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If you’re reading this, there’s a good chance you’ve already discovered that general terms like “business intelligence” and “data analytics” mean different things in different contexts. If you’re on a quest for the right BI platform, the only way to hack through the impeding Forest of Jargon is with a Machete of Specificity. Your goal, in other words, is to identify your company’s information needs and learn the industry terms that will help you communicate these needs to BI representatives.

In this article, we’re going to focus on disambiguating the term data analytics by breaking it down into types and aligning those with business objectives.

Data analytics is the process of extracting, transforming, loading, modeling, and drawing conclusions from data for the purpose of making decisions. It’s the “drawing conclusions” bit that BI tools are most concerned with, as the extracting, transforming, and loading steps generally happen at the database level. There are four ways of making sense out of data once it’s been formatted for reporting, and these are descriptive, diagnostic, predictive, and prescriptive analytics.

Descriptive and diagnostic analytics help you construct a narrative of the past while predictive and prescriptive analytics help you envision a possible future. The above diagram shows examples of features that would fall into each of the four categories, along with the types of questions those features are designed to help answer.

Descriptive analytics comprise your reporting bedrock; no BI tool is complete without it. Descriptive analytics are designed to get you basic expository information: who, what, when, where, how many? A canned report, in this instance, is a report that has been designed for you and just delivers the necessary information around a subject. A canned sales report for a magazine publisher might display the upcoming issues, the sales representatives that have sold advertising in those issues, how much they’ve sold, how much more they need to sell before they reach their sales quotas, and total information. An ad hoc report, by contrast, is one you’ve designed yourself, giving you the leverage to ask more specific questions. An ad hoc sales report at the same magazine company might include the types of advertisers each sales representative sold to, separated by industry vertical, in addition to all the other sales information included on the canned report.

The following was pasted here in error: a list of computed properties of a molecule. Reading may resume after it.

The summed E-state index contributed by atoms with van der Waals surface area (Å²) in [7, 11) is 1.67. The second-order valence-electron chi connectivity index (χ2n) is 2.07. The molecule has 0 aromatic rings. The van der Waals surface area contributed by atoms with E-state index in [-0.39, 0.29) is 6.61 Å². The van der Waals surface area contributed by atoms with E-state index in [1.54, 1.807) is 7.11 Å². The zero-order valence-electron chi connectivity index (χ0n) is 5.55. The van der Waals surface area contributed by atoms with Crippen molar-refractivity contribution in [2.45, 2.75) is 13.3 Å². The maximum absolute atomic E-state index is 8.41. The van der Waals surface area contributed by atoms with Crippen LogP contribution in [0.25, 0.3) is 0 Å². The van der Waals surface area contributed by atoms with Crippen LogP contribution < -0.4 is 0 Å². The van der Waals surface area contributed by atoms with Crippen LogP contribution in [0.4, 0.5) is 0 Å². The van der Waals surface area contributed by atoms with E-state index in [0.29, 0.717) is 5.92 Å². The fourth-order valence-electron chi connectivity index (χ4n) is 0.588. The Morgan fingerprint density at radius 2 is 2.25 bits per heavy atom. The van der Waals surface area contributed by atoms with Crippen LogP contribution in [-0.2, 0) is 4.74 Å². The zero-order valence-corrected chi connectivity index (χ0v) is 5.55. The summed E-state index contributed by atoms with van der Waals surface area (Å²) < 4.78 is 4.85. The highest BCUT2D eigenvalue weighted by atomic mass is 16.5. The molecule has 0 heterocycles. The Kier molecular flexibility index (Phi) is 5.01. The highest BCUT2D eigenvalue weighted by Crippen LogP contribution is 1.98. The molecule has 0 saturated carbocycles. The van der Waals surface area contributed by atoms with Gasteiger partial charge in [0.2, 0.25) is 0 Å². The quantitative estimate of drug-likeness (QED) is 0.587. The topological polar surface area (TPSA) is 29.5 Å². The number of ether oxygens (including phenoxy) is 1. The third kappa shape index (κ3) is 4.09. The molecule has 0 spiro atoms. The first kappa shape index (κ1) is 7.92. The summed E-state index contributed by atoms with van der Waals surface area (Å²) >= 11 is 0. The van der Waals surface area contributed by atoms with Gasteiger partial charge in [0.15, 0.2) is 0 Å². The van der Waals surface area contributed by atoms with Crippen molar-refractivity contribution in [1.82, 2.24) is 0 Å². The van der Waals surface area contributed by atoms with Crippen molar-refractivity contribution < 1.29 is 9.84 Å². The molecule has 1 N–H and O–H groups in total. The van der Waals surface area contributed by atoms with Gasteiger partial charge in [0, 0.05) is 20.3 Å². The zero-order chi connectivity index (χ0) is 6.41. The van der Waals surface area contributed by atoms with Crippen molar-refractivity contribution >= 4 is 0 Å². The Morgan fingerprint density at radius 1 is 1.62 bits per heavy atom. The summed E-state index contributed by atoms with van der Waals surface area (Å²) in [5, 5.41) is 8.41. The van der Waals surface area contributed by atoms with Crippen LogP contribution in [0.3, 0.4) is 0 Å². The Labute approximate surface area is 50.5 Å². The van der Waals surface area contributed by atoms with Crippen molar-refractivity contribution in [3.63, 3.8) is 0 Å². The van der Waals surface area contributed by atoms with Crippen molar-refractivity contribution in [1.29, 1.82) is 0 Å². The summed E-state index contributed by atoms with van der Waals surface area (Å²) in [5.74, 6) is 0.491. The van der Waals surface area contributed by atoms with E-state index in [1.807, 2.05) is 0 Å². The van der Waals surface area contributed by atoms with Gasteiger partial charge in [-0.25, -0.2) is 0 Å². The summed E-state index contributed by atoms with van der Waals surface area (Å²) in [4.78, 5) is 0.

Diagnostic analytics help you answer the question why something happened. Queries and drilldowns enable you to request more detail related to a report, which can help explain surprising values. Referring back to our fictional magazine publisher, let’s say a sales representative named Chris has sold considerably less than usual into a particular issue. A drilldown showing employee work hours might reveal a three-day gap wherein Chris was out of town, explaining the discrepancy. Chris’s manager trusts that he’ll be able to make up for lost time but could use an alert tool to notify her if Chris’s number doesn’t hit a certain mark by a specified date.

Predictive analytics help you identify trends in relationships between variables, determine the strength of their correlation, and hypothesize causality. Statistical modeling and predictive modeling go hand in hand; the former enables the latter. Let’s say that our fictional magazine publisher is considering expanding their distribution to one of two new territories, and they want some information about which will give them the highest boost in revenue. They could use statistical modeling to determine how closely revenue correlates with, for example, an area’s population, median gross income, number of homeowners, etc. and with what degree of certainty. Then, using predictive modeling, they could plug in the statistics of the two territories to extrapolate a plausible revenue value for each region.

Prescriptive analytics is where artificial intelligence and big data come into play. Whereas statistical modeling is more about assessing correlation in order to prove or disprove a hypothesis, machine learning is about predicting outcomes based on numerous variables. Big data, staggeringly large and sets of information often reflecting crowd behavior and sourced from outside the company in question, is essential to machine learning because it is complex enough to refine the artificial intelligence’s decisions over time. AI can give probable answers to what-if questions such as, “What if we run an article about reclaimed furniture in our next issue?” and suggest courses of action, like to write about reclaimed patio furniture in particular, which will be trending next month for the target demographic.

There’s usually a positive correlation between a company’s analytic needs and its size. International corporations operate on a massive scale, so every action becomes magnified. Predictive and prescriptive analytics prove extremely valuable in the upper tiers of such organizations, but lower-level managers concerned with day-to-day operations will likely have no use for statistical modeling and be better served using a platform specializing in descriptive and diagnostic capabilities. Whatever your requirements, it helps to know the lay of the land as well as a bit of the local parlance as you hunt for the right BI software. If you’re in the market for something more on the descriptive/diagnostic side, we’ll answer any followup questions you have over coffee.

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